Mr. Sey, my tuk-tuk driver, met me at 4:40am in front of my Siem Reap hotel. By 11:30am, I had come to revere him.
I went to Siem Reap on an 11th-hour whim, and consequently, had no idea what I was doing when I got there. Generally, my travel style is to study a place obsessively in advance, then make informed decisions on the fly. But I hadn’t read up on Siem Reap at all, except for a hurried review of my Lonely Planet guide during the bus ride. Mr. Sey managed my ignorance so gracefully as to border on heroism. When I asked him to drop me “at Angkor Wat” and then fetch me at 11:30 for a ride to the bus station, he said none of the following things: 1. First of all, you barang rube, Angkor Wat is a single temple complex. You surely mean the Angkor Archaeological Park. 2. You’re trying to see all of Angkor in 6 hours? 3. This is not Tulum, fool. It is vast. Soooo, I didn’t quite grasp that you can’t just amble around the various Angkor sites without having access to transport. To Mr. Sey’s infinite credit, he didn’t laugh out loud or roll his eyes when I asked him to drop me off and fetch me later. He smiled serenely and asked me what I wanted to see. “Angkor Wat and Angkor Thom, I guess,” I told him, which is still a bit like saying, “Madrid and Barcelona.” “OK,” he said, as we rolled up to the Angkor Wat causeway in the last minutes of night. “To Angkor Thom, too far to walk. Here, you spend about 3 hours. I pick you up then.” With that, he gave me his second cell phone and the number to his first one. And at 8:15 am, when I strode back across the causeway, he was there, waiting for my call. As he let me off at the Angkor Thom south gate, Mr. Sey explained in perfect detail how I should make my way through the next several temple sites—Bayon, Bauphon, Elephant’s Terrace, etc.—and meet him in an hour or so at the next parking area. There can be no more spectacular morning stroll:
Every time I blundered mouth-breathingly into what I deemed to be the next agreed-upon meeting place and anxiously scanned the assembled tuk-tuks, Mr. Sey spotted me immediately and rolled up to collect me. And every time he did this, my nervousness about getting lost, or missing the bus, or just not knowing what the heck I was doing, dissipated a little more. By the time he dropped me off at Ta Prohm for the last hour of my day, I wasn’t anxious at all anymore.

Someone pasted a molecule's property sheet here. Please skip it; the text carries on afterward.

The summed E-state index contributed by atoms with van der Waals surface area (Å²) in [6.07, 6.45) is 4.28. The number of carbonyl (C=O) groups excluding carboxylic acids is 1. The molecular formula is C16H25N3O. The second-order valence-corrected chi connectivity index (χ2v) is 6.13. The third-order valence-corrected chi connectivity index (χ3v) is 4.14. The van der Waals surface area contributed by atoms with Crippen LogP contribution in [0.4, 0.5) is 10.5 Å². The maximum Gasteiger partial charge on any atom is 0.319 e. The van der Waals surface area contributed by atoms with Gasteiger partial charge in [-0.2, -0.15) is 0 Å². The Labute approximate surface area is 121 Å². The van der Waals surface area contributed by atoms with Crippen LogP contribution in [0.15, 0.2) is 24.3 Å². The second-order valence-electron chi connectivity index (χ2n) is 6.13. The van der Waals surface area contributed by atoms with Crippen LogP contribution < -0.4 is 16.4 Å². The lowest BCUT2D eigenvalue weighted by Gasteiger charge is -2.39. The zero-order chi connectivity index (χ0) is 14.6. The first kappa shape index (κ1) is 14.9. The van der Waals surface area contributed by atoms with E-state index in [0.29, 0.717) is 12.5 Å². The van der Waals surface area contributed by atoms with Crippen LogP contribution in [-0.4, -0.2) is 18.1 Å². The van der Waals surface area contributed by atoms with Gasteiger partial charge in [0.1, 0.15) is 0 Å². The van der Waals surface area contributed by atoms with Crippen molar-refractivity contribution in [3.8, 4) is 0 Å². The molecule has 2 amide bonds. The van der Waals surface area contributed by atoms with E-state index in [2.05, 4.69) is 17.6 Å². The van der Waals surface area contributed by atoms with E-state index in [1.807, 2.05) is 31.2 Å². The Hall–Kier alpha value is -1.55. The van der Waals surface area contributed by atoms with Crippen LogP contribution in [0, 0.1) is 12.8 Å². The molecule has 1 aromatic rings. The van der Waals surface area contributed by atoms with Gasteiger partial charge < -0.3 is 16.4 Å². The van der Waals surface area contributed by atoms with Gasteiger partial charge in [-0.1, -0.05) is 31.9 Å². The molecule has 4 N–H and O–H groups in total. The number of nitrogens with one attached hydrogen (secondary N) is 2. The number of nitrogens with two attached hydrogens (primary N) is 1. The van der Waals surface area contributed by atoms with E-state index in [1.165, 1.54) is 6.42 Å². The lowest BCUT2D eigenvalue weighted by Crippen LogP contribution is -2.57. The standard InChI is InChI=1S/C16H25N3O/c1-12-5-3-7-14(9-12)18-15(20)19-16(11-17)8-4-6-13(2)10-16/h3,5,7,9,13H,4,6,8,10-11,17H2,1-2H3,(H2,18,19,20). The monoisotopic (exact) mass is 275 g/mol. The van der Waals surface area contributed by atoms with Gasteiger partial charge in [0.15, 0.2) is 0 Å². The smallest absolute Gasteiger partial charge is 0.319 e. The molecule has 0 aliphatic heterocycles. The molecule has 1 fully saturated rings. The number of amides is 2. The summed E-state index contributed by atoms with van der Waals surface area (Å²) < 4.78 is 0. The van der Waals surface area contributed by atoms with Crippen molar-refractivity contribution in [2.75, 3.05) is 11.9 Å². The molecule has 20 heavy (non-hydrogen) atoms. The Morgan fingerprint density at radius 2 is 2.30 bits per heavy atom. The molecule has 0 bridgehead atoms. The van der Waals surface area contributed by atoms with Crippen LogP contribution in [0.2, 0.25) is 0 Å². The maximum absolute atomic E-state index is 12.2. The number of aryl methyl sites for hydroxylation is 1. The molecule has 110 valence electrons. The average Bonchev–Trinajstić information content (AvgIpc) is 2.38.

Mr. Sey’s watchful care let me relax a bit and enjoy the strolling, photographing, and tuk-tuk riding, until heat and sore feet sent me happily towards the bus, and rest, and home. For a few hours at least, I didn’t have to worry about the hows, whens, and what-ifs of traveling, the exhausting “what’s gonna happen next” vigilance a solo traveler must maintain. He made my Angkor trip perfect, and I left perfectly happy. I paid Mr. Sey far more than he asked for that day. And it was worth every riel. The world needs more Mr. Seys—kind, patient folks who keep a watchful eye trained on travelers, who by the very act of getting on a plane have made ourselves vulnerable to Travel Error, from sunburn and malaria to being undone by cads and criminals of all shades. I’ve experienced more kindnesses than I can remember from Mr. Seys the world over—the most extraordinary example of this, an Arab sherut driver who dropped me off late one night at a Jerusalem hotel. I’d just stepped into the elevator when he came bursting into the vacant lobby and thrust his arm between the doors, which were beginning to close. “You forgot this!” he cried, and handed me my wallet. I met his eye and sputtered out a shocked “thank you” as the doors snicked shut between us. I was nineteen years old. I’ve never forgotten that man’s extraordinary act. In the future, I think I’ll keep an eye out for folks squinting down at maps, bewildered and searching faces, and especially, anyone with a thick SomewhereElseian accent. I’m sure they’d do the same for me. Related post: Lessons from Cambodia: The Rewards of Vulnerability